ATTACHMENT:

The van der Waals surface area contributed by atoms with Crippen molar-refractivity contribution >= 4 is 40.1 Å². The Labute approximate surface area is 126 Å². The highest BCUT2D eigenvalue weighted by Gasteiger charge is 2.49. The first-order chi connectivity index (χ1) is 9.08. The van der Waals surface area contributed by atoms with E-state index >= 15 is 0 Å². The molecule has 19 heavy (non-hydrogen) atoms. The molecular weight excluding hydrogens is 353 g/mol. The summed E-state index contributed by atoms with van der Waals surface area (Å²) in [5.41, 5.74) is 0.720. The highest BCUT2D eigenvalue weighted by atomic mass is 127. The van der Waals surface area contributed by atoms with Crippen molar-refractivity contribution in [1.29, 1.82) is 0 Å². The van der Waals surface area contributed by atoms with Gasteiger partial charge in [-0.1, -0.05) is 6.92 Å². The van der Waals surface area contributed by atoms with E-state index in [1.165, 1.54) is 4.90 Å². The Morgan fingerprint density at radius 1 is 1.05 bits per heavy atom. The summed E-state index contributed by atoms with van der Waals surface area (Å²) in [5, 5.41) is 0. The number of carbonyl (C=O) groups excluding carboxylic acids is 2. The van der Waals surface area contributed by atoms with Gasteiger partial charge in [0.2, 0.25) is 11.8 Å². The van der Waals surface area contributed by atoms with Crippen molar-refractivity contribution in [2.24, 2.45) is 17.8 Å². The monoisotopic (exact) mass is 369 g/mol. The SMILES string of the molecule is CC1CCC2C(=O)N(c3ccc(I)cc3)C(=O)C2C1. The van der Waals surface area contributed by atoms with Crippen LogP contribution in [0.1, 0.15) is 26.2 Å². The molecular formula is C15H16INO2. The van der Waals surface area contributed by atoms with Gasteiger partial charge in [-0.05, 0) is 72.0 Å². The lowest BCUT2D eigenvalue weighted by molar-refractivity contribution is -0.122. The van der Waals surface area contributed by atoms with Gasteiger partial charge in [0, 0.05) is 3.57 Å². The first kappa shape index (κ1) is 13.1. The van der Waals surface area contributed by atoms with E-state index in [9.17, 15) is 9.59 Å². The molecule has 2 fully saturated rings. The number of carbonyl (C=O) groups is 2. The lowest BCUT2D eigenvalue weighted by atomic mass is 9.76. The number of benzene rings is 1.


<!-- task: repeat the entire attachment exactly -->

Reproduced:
The van der Waals surface area contributed by atoms with Crippen molar-refractivity contribution >= 4 is 40.1 Å². The Labute approximate surface area is 126 Å². The highest BCUT2D eigenvalue weighted by Gasteiger charge is 2.49. The first-order chi connectivity index (χ1) is 9.08. The van der Waals surface area contributed by atoms with E-state index >= 15 is 0 Å². The molecule has 19 heavy (non-hydrogen) atoms. The molecular weight excluding hydrogens is 353 g/mol. The summed E-state index contributed by atoms with van der Waals surface area (Å²) in [5.41, 5.74) is 0.720. The highest BCUT2D eigenvalue weighted by atomic mass is 127. The van der Waals surface area contributed by atoms with Crippen molar-refractivity contribution in [1.29, 1.82) is 0 Å². The van der Waals surface area contributed by atoms with Gasteiger partial charge in [-0.1, -0.05) is 6.92 Å². The van der Waals surface area contributed by atoms with E-state index in [1.165, 1.54) is 4.90 Å². The Morgan fingerprint density at radius 1 is 1.05 bits per heavy atom. The summed E-state index contributed by atoms with van der Waals surface area (Å²) in [5, 5.41) is 0. The number of carbonyl (C=O) groups excluding carboxylic acids is 2. The van der Waals surface area contributed by atoms with Gasteiger partial charge in [0.2, 0.25) is 11.8 Å². The van der Waals surface area contributed by atoms with Crippen molar-refractivity contribution in [2.24, 2.45) is 17.8 Å². The monoisotopic (exact) mass is 369 g/mol. The SMILES string of the molecule is CC1CCC2C(=O)N(c3ccc(I)cc3)C(=O)C2C1. The van der Waals surface area contributed by atoms with Crippen LogP contribution in [0.1, 0.15) is 26.2 Å². The molecular formula is C15H16INO2. The van der Waals surface area contributed by atoms with Gasteiger partial charge in [-0.05, 0) is 72.0 Å². The lowest BCUT2D eigenvalue weighted by molar-refractivity contribution is -0.122. The van der Waals surface area contributed by atoms with Gasteiger partial charge in [0, 0.05) is 3.57 Å². The first kappa shape index (κ1) is 13.1. The van der Waals surface area contributed by atoms with E-state index in [9.17, 15) is 9.59 Å². The molecule has 2 fully saturated rings. The number of carbonyl (C=O) groups is 2. The lowest BCUT2D eigenvalue weighted by atomic mass is 9.76. The number of benzene rings is 1.